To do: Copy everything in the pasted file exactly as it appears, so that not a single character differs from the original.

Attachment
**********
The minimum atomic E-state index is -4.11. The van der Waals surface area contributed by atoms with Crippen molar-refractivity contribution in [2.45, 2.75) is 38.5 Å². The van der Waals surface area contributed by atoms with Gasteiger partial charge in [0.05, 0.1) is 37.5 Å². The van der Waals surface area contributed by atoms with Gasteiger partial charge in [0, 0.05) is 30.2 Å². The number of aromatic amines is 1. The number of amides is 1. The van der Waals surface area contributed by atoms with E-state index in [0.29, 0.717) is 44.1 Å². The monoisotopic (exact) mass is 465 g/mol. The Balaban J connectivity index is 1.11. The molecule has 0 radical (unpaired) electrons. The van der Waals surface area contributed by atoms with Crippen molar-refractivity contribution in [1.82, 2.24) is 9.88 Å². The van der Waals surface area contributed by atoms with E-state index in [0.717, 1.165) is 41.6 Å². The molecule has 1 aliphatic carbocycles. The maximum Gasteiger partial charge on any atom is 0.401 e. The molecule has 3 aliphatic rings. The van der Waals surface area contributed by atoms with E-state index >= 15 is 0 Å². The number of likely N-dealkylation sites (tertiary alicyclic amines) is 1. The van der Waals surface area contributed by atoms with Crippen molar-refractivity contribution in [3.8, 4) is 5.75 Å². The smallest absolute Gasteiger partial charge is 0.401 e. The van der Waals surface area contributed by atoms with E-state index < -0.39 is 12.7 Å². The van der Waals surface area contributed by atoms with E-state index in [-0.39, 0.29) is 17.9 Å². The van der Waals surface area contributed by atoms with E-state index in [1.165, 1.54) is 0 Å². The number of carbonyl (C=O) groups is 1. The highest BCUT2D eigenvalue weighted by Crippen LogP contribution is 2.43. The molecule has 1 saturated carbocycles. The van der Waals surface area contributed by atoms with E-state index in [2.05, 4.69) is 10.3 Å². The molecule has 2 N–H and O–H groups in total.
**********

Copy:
The minimum atomic E-state index is -4.11. The van der Waals surface area contributed by atoms with Crippen molar-refractivity contribution in [2.45, 2.75) is 38.5 Å². The van der Waals surface area contributed by atoms with Gasteiger partial charge in [0.05, 0.1) is 37.5 Å². The van der Waals surface area contributed by atoms with Gasteiger partial charge in [0, 0.05) is 30.2 Å². The number of aromatic amines is 1. The number of amides is 1. The van der Waals surface area contributed by atoms with E-state index in [0.29, 0.717) is 44.1 Å². The monoisotopic (exact) mass is 465 g/mol. The Balaban J connectivity index is 1.11. The molecule has 0 radical (unpaired) electrons. The van der Waals surface area contributed by atoms with Crippen molar-refractivity contribution in [1.82, 2.24) is 9.88 Å². The van der Waals surface area contributed by atoms with E-state index in [0.717, 1.165) is 41.6 Å². The molecule has 1 aliphatic carbocycles. The maximum Gasteiger partial charge on any atom is 0.401 e. The molecule has 3 aliphatic rings. The van der Waals surface area contributed by atoms with E-state index >= 15 is 0 Å². The number of likely N-dealkylation sites (tertiary alicyclic amines) is 1. The van der Waals surface area contributed by atoms with Crippen molar-refractivity contribution in [3.8, 4) is 5.75 Å². The smallest absolute Gasteiger partial charge is 0.401 e. The van der Waals surface area contributed by atoms with E-state index < -0.39 is 12.7 Å². The van der Waals surface area contributed by atoms with E-state index in [-0.39, 0.29) is 17.9 Å². The van der Waals surface area contributed by atoms with E-state index in [1.165, 1.54) is 0 Å². The number of carbonyl (C=O) groups is 1. The highest BCUT2D eigenvalue weighted by Crippen LogP contribution is 2.43. The molecule has 1 saturated carbocycles. The van der Waals surface area contributed by atoms with E-state index in [2.05, 4.69) is 10.3 Å². The molecule has 2 N–H and O–H groups in total.